Weaponisation of Social Media Against Hindus in UK: CIHS Report

A Delhi based think tank -Centre for Integrated and Holistic Studies (CIHS) – has come out with a report explaining how Social Media has been weaponized to target Hindus in UK. Here are excerpts from the report:

Artificial Intelligence models quantify the weaponisation of social media sites to spread hate
and false narratives against Hindus that incited anti-Hindu violence in Leicester.

Leicester, the heartland of the Hindu community in the United Kingdom, is home to
the second-largest Hindu populace in Europe. Widely known for its vibrant Hindu culture
and stunningly beautiful Hindu festivities throughout the world. Since late August 2022
until September 2022, the city’s minority British Hindu community had been the target of
deliberate, organised, and systematic acts of violence including vandalisation of a local
Hindu temple by South-Asian origin Muslims in the UK.
For nearly a month, Hindus were overwhelming victims of violent crimes like attempted
stabbings, looting, organising to commit crimes, vandalism, and hate speech. In addition,
despite assurances of safety from the local authorities and Leicestershire police, British
Hindu homes and business establishments in Leicester were targeted by organised, violent
Islamist mobs. Extreme Islamist groups in the UK waged a systematic terror campaign
against British Hindus while they were in Leicester, subjecting them to extreme threats,
assaults, and trauma.


A large-scale mobilisation of violent extremist Islamists and criminals to Leicester with the
intention of damaging the city’s Hindu population was made possible by online hate
campaigns that were planned both within and outside of the UK to incite hatred and spread misinformation against Hindus.
The media primarily characterised the anti-Hindu violence in Leicester as being sparked by
racial and aggressive anti-Pakistan slogans; nevertheless, the planned, systematic, and
organised attack on Hindus was never brought up or acknowledged. Statements condemning
the horrific anti-Hindu violence were casually reported by the media.
In fact, mainstream UK media outlets like the Guardian, the BBC etc. made sure that fake
news disseminators and supporters of Islamist extremist groups like Majid Freeman, who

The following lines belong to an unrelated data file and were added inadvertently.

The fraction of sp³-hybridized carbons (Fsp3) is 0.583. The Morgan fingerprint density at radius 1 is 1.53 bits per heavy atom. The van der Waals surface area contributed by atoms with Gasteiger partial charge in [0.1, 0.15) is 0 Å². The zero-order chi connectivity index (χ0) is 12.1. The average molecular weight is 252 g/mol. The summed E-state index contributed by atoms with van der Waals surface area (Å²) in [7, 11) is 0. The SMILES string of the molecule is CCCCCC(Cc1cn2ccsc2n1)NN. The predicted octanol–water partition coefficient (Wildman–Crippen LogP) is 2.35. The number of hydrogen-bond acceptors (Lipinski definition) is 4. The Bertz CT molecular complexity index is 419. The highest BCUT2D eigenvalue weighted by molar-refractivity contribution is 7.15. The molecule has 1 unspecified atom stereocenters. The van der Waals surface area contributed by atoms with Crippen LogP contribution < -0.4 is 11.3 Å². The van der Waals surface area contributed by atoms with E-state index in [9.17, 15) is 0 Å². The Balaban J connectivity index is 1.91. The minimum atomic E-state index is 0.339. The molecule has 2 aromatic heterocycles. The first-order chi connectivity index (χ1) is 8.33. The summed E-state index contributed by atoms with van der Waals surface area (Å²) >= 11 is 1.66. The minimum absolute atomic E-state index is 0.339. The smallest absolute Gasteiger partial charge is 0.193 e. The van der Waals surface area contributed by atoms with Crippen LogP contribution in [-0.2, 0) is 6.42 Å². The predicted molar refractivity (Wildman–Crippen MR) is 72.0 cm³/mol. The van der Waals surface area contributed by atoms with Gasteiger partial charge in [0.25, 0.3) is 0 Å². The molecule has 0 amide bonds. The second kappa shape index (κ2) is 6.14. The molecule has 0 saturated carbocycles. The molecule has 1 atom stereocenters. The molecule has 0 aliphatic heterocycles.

spread false information to incite violence against Hindus both online and offline, or roving
reporters like Sunny Hundal, who stoked Hindu hate and sparked violence in the area by
tweeting inciting messages, were given a platform to further spread Hinduphobia and
extremist views.

Most of these observations were confirmed in a research released on November 17, 2022 by
the National Contagion Research Institute (NCRI), a cyber threat intelligence organisation.
In the report entitled “In a Cyber Social Swarming Precedes Real World Riots in Leicester:
How Social Media Became a Weapon for Violence” . NCRI collected data about incidents 1
in Leicester from Instagram, YouTube, TikTok, and Twitter between August 27, 2022, and
September 19, 2022. The report’s findings are based on a variety of technological tools,
machine learning, open source intelligence, natural language processing (NLP) models,
network analysis, and linguistic models like ConfliBERT which are used to map political
conflict and violence.

The findings of the reports show that bots used cyberswarming to encourage violence 2
against Hindus online, which eventually spread to the real world. Real-world violence
against Hindus, hate speech and slurs, vandalism of Hindu temples, and intimidation were
manifestations in the socio-physical domain. The first social media incident that has been attributed to inciting violence in Leicester was a video that went viral and was shared by the unknown account @tragicbud. In the video,
cricket fans (who were not necessarily Hindu) can be heard chanting phrases like “Death to Pakistan.”
The user @tragicbud equated the sloganeering in the video with Hindutva, thereby giving India’s
victory in the cricket match an ethnoreligious connotation. In order to create a network analysis, this tweet was
examined by NCRI.

Following this, Pakistan inclined twitter handles in used cyberswarming and began notifying their followers and urging a call to action in both the cyber and real worlds. In the days following the altercation, the narratives being spread by these Pakistan-leaning twitter handles and entities grew more intense, making the terms “Hindu,” “Hindutva,” and “Abuse” recurrent themes. Figure 3 illustrates network analysis and statistical association
between these themes as reported by NCRI. Additionally, it demonstrates the “Hindu” term’s cosine similarity to 10 additional terms that were adopted by the South-Asian origin Muslims to support Islamophobic narratives.

The on-ground violence increased along with the amount of Hinduphobic content on Twitter (mainly) and other social media. The use of racial slurs like “Cow Piss” and other hinduphobic epithets increased abruptly.

The full report is available here…

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